Colon cancer screening is recommended to start at age 45. How often an individual should receive further colonoscopies depends on the results of the test. The removal of polyps dramatically reduces the risk of developing colon cancer. Most polyps can be removed using a tool called an endoscope, which enters through the anus and thus does not require an incision. However, if a polyp goes undetected for too long and becomes very large, surgery may be required.

The colorectal surgeons at City of Hope  specialize in colonoscopies for both identifying and removing polyps and offer other techniques to remove larger polyps.

Rectal polyps
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Rectal polyps appear in the lowermost portion of the large intestine. Because the rectum is so close to the anal opening, these polyps tend to cause symptoms more often than polyps of the colon. 

Fortunately, there are also more advanced tools and techniques available to address these precancerous growths. City of Hope offers the following procedures:

  • Colonoscopy, in which a long tube with a camera, a light and instruments for removing polyps enter the body through the anus.
  • Transanal excision, i.e. removal of the polyp under direct vision through the anus (similar to a hemorrhoid operation)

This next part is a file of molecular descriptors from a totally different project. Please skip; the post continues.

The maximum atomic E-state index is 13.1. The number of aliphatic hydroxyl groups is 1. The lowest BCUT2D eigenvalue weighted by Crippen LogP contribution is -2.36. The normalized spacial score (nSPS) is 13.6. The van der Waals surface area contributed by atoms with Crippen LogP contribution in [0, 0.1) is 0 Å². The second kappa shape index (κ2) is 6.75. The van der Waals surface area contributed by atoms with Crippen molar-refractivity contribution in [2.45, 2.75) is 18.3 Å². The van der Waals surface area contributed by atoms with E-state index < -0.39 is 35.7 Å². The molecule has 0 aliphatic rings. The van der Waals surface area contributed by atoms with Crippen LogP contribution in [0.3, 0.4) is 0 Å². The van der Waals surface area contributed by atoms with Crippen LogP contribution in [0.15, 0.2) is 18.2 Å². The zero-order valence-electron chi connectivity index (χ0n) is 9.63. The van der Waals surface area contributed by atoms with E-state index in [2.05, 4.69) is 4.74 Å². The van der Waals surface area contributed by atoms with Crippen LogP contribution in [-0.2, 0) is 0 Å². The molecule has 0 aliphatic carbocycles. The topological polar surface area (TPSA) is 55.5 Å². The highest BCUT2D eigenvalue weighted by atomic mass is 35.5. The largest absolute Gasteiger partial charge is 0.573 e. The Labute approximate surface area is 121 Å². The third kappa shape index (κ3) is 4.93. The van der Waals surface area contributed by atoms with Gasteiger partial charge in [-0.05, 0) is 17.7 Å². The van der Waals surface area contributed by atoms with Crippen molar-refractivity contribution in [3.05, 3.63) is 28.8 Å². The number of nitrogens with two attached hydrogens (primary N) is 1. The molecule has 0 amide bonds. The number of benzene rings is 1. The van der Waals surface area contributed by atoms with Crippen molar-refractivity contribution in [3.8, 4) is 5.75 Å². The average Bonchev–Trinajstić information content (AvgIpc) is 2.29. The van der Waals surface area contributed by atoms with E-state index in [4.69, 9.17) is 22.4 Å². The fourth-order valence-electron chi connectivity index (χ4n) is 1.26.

• Robotic or conventional transanal minimally invasive surgery (TAMIS) or transanal endoscopic microsurgery (TEMS) procedures that combine camera and instrument technology to reach and remove lesions that are further inside through the anus and without incision.

If a polyp is too large, it may be necessary to remove the section of the rectum while preserving the sphincter.

The colorectal surgeons at City of Hope are experts in all of the above techniques. They analyze the individual circumstances and tailor the treatment to provide the best approach for each patient while focusing on preserving function of the anal sphincter if possible to safeguard patients’ quality of life.

Hereditary or familial cancer syndromes
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While most colorectal cancers seem to occur by chance, at least a third of cases are caused by genetic mutations that may be passed on from one generation to the next. About 5% of colon and rectal cancers are caused by known genetic conditions such as Lynch syndrome and familial adenomatous polyposis (FAP), both of which predispose people to develop growths in their colon and rectum at a high rate and a much younger age. There are also many other extremely rare genetic syndromes. 

It is especially important to recognize these syndromes because more than just one person in a family may be at high risk of developing colon and other cancers. The process involves a visit to our genetics team and a simple blood test. Carriers of hereditary cancer syndrome genes frequently require major surgery to treat or prevent cancer.